Don’t give up the ship is an American idiom. We will examine the meaning of the idiom don’t give up the ship, where it came from, and some examples of its idiomatic usage in sentences.
Don’t give up the ship is an exhortation to keep going, to not quit, to never surrender, to keep trying, to keep working. The exclamation don’t give up the ship was uttered by Commander James Lawrence of the U.S.S. Chesapeake during the War of 1812. Lawrence was told to avoid engaging the enemy, but he disobeyed those orders and engaged the British frigate, the Shannon. Lawrence was mortally wounded, yet exhorted his crew: “Tell them to fire faster; don’t give up the ship.” However, the crew did surrender as they were boarded. Commodore Perry had the phrase “Don’t give up the ship!” embroidered on his ship’s flag and was often credited with inventing the phrase. Today, the phrase is a motto of the U.S. Navy and the idiom don’t give up the ship is used is situations other than naval ones.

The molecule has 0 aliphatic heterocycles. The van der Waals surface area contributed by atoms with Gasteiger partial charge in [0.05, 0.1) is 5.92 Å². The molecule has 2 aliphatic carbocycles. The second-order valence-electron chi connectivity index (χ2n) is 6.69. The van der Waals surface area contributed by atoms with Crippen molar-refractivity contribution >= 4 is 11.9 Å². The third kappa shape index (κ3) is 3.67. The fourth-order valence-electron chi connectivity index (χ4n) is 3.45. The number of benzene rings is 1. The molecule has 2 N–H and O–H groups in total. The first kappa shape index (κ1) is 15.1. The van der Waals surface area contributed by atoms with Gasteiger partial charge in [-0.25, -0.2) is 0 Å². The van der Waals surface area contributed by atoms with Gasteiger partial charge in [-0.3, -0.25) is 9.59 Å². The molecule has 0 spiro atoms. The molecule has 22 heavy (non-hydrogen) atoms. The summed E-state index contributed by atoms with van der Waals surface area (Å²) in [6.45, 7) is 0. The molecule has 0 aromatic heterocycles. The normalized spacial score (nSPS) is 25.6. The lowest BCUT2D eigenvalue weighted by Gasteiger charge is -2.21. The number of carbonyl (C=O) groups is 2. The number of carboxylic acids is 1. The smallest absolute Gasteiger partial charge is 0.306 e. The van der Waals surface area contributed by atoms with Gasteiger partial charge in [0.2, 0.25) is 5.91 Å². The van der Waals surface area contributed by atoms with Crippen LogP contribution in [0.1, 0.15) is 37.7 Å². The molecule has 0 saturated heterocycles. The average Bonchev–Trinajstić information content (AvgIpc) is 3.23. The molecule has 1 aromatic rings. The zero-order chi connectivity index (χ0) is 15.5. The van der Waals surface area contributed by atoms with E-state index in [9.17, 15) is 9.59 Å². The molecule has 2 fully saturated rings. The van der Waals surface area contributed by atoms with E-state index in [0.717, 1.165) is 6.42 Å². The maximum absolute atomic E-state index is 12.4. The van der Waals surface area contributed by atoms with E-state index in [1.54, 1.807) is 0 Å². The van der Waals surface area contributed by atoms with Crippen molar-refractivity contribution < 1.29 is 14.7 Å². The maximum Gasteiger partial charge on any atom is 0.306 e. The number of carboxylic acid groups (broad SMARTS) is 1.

He also plans to fly a “Don’t Give Up the Ship” flag, a motto LaMarre has used as a rallying cry as the port remains embroiled in a regulatory dispute with U. S. Customs and Border Patrol. (The Monroe News)
One of their favorite back-and-forth sayings was, “Don’t Give Up The Ship,” which carried more meaning when Francis C. became ill right before his passing in 1997. (The Pioneer)
A timely message, but I just bought a flag for the office that says “Don’t Give Up the Ship” to hang above my desk. (Forbes Magazine)